Play as a medium for learning

Some of the most astonishing photographs taken during the latest Israeli bombardment of Gaza were those of young children playing among the rubble and carnage left by the bombs.

It is almost as though the games they were playing were a shield against the horror and bloodshed that surrounded them. They had no power to stop the terror of the real world of adult conflict, so they were retreating to imaginary worlds where they were the ones who made the decisions – places of greater safety.

Play is, as far as we can tell, a near universal and innate human ability. And when children play they are using it as a medium of learning.

That is not, of course, the same as making a statement about the quality of the learning. Learning through play is not somehow sacred or privileged, but has limits the same as any other learning medium.

One of the confusions we make about play is how it is defined. For me, it falls into one of three categories:

1. Organised play or games, with established rules and codes of conduct: usually organised and run by adults. That is until the children develop the necessary skills and knowledge to run the games themselves.

2. Self-directed play: either one child playing alone or with other children. Play of this kind often involves an imaginary dimension. For example, two children playing chase pretend to be a zombie chasing Scooby-Doo.

3. Imaginary play for learning: This involves an adult, playing with a child, or children, but with a focus on curriculum learning. By curriculum I mean all aspects of the curriculum – social, emotion, and academic.

To evaluate the quality of the learning in each category we have to have a clear idea of what kind of learning we hoping to be developed.

Children aimlessly kicking a football about with an adult who makes no effort to develop their skills, are clearly learning very little.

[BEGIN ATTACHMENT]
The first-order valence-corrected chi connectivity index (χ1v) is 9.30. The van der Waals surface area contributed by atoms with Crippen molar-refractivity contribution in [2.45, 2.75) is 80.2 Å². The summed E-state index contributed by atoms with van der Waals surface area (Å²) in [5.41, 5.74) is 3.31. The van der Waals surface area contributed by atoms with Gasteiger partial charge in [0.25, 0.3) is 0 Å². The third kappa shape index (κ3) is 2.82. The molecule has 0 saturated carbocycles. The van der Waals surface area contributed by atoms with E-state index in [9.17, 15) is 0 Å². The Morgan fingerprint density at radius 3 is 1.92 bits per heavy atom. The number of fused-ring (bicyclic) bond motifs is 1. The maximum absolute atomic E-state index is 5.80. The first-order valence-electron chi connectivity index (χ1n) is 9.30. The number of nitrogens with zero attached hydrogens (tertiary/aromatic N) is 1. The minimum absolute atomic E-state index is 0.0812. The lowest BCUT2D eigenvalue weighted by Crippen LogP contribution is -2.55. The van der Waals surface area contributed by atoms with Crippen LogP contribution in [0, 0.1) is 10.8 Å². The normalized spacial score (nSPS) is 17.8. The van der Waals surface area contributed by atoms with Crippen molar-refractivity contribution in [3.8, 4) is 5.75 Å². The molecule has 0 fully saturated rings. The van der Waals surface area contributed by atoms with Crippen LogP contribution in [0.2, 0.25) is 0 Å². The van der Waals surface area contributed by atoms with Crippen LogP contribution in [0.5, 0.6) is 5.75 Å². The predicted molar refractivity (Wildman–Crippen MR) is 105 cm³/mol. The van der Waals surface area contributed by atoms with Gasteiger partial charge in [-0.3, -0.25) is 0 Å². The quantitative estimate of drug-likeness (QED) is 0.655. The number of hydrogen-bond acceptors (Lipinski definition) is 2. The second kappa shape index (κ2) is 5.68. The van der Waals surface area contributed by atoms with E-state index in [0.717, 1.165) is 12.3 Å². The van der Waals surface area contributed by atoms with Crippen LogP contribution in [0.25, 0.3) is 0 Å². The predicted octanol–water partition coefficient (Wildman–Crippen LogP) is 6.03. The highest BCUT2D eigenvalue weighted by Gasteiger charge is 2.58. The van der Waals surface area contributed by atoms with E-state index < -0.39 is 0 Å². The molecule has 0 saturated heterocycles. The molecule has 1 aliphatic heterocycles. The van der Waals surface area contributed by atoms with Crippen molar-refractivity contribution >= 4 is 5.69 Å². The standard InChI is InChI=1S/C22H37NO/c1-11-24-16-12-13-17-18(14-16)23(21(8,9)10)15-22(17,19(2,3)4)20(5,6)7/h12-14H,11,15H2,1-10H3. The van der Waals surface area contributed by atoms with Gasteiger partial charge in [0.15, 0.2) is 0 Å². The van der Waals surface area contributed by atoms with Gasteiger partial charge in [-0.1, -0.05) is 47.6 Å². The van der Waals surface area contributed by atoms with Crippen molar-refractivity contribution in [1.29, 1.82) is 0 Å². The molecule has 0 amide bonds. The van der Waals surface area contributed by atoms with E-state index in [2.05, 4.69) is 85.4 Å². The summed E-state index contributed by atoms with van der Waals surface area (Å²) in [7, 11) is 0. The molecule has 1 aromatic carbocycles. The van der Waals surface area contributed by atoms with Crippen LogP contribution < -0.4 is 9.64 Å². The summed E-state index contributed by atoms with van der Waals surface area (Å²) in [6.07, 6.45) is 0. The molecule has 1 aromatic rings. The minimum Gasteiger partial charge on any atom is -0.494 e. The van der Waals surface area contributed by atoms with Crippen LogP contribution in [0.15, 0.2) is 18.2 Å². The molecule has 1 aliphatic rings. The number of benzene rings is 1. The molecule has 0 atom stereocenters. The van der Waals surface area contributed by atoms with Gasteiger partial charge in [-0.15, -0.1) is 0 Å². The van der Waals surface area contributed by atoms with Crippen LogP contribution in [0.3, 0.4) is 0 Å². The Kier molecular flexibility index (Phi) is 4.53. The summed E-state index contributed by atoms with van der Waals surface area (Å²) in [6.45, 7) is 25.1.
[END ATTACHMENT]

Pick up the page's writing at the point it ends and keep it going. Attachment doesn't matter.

Children running around in a play-ground playing Scooby-Doo are likely to be having fun and are probably learning some things about social interactions, mediation, and communication, but this learning is a by-product of their game, not its primary purpose.

The children in the class, however, who are learning with an adult, who is taking part in their play and giving it direction and purpose, are hopefully learning a lot. At least they are if the adult is doing their job.

Play as a medium for learning then, is not a simply a matter of letting kids do whatever like. It is organised and purposeful, with clear pedagogical aims.

One thing to stress is that play in the classroom, when directed towards learning, does not always have to have an adult directly involved. Adults often provide resources and set tasks that generate purposeful and focused play towards curriculum ends.

Further, it is not to say that the adults are the only ones doing the directing. Play is by nature collaborative and enjoyable. Once a child becomes bored of play, either because they do not feel they have a voice in how it is run or because it has become dull and boring, they will stop and (if they can) walk away.

Play, of the kind that is about learning, involves working together, sharing ideas, and being with other human beings. It requires communication, compromise, and understanding if it is to work effectively.

And it requires a repositioning of the adult as the one who makes all the decisions.

Of all the challenges facing using play as a medium for learning, this is the one that adults find the most difficult to reconcile.

For me, it is all about balance. Tip too far one-way and you lose control of the class, too tip far the other and the children lose interest.

Using imaginative play as a way of teaching the curriculum is not an easy option and there are many obstacles to doing it well. But, that does not mean it we shouldn’t try. Learning involves risk, if we are asking our students take risks and get things wrong, then we should be prepared to do the same.

If you are not convinced that play can be an effective medium for learning or you want conclusive empirical evidence it works before you are prepared to try, then this little blog is hardly likely to change your mind. But, if you are like me, and you think play is (as it seems to be) an innate and universal medium for human beings to make meaning of the world, and something children do even in the most terrible situations like Gaza, then why wouldn’t you try?





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